Heir Hunters Series 9 Preview - Finders are back in action!

It was all hands on deck when the case of Roger Stuart Lennon, initially referred privately to the Finders team became public. Aware that competing firms would also be seeking out Roger's rightful heirs, Finders boss Daniel Curran put everyone on the job of tracing Roger's beneficiaries.

CATCH up - Finders on BBC Heir Hunters Series 8

Follow Finders team of researchers along the exciting trail of discovery that leads through a family history that covers the First World War and shines a light on the old world of domestic service. Meet family members and hear their recollections as the Finders team trace Pub Landlord Michael Naish’s heirs in this episode of the new series of Heir Hunters..

Finders International Probate Genealogists
Finders are one of the world’s leading firms of international probate genealogists. We trace missing heirs and next of kin for Lawyers, Corporate & State Trustees, Councils, Administrators, Executors, Hospitals, Coroners & others needing to identify and locate beneficiaries to estates, funds and assets worldwide.

Have you been contacted by an Heir Hunter?

Have you been contacted by an Heir Hunter

When Myrtle Godwin received a phone call from someone she did not know, saying she was in line to inherit part of a £320,000 estate, she thought it was a scam.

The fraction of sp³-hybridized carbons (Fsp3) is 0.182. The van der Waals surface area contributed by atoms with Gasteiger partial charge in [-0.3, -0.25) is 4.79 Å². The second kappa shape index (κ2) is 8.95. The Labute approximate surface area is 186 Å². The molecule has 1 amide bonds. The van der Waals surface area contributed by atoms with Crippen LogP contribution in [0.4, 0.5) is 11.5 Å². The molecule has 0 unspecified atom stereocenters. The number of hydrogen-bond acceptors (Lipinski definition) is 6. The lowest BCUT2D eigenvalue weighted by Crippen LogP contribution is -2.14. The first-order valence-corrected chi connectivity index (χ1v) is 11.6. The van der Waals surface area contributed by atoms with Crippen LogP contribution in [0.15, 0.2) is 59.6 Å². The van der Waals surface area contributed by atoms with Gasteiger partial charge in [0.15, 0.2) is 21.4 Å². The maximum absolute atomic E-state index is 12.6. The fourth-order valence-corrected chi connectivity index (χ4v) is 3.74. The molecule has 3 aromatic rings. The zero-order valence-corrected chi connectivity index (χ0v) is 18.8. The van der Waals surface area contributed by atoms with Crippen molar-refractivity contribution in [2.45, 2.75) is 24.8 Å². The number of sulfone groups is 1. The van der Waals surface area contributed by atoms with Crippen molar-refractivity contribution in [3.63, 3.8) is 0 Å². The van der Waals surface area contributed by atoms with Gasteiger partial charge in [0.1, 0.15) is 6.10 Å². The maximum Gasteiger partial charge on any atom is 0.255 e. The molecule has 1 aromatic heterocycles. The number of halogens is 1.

Godwin overcame her scepticism only when her niece called to say she too had been contacted by Finders International, an “heir hunter” that tracks down the beneficiaries of people who have died without leaving a will or with no known relations.

Godwin, 77, a retired dog breeder who lives in Caversham, Berkshire, with her husband, Peter, 78, a former chemist, said: “I didn’t expect to get a call like that out of the blue. You hear about people being scammed on the phone, so I ignored it at first.”

Godwin is among the fortunate few who benefit each year from estates belonging to people who die intestate — not having made a will — and with no obvious heirs. Property, cash, jewellery and other assets such as cars may be waiting for the right people to claim them.

The number of unclaimed estates has risen. Just under 350 estates were added to the government’s list of bona vacantia — Latin for ownerless goods — in 2010-11. In 2014-15, the number added was 687.

The figures were disclosed after a freedom of information request from Nockolds Solicitors, a Hertfordshire law firm. The list, which is updated frequently, currently contains nearly 15,000 estates.

Peter King, a partner at Nockolds, said: “Families are far more geographically dispersed than they used to be, and often do not have much contact with each other outside weddings and other major family events. If the next of kin resides abroad, and there is no will, tracing them can be extremely difficult.

“The high number of second, and subsequent, marriages means many people change their names more frequently, which can complicate the process of finding heirs.”

If an estate is not claimed by relations or beneficiaries named in a will after 12 years, it automatically goes to the Treasury. A claim is possible for up to 30 years if it is registered on the bona vacantia list.

‘Extract from Sunday Times article published 9/8/15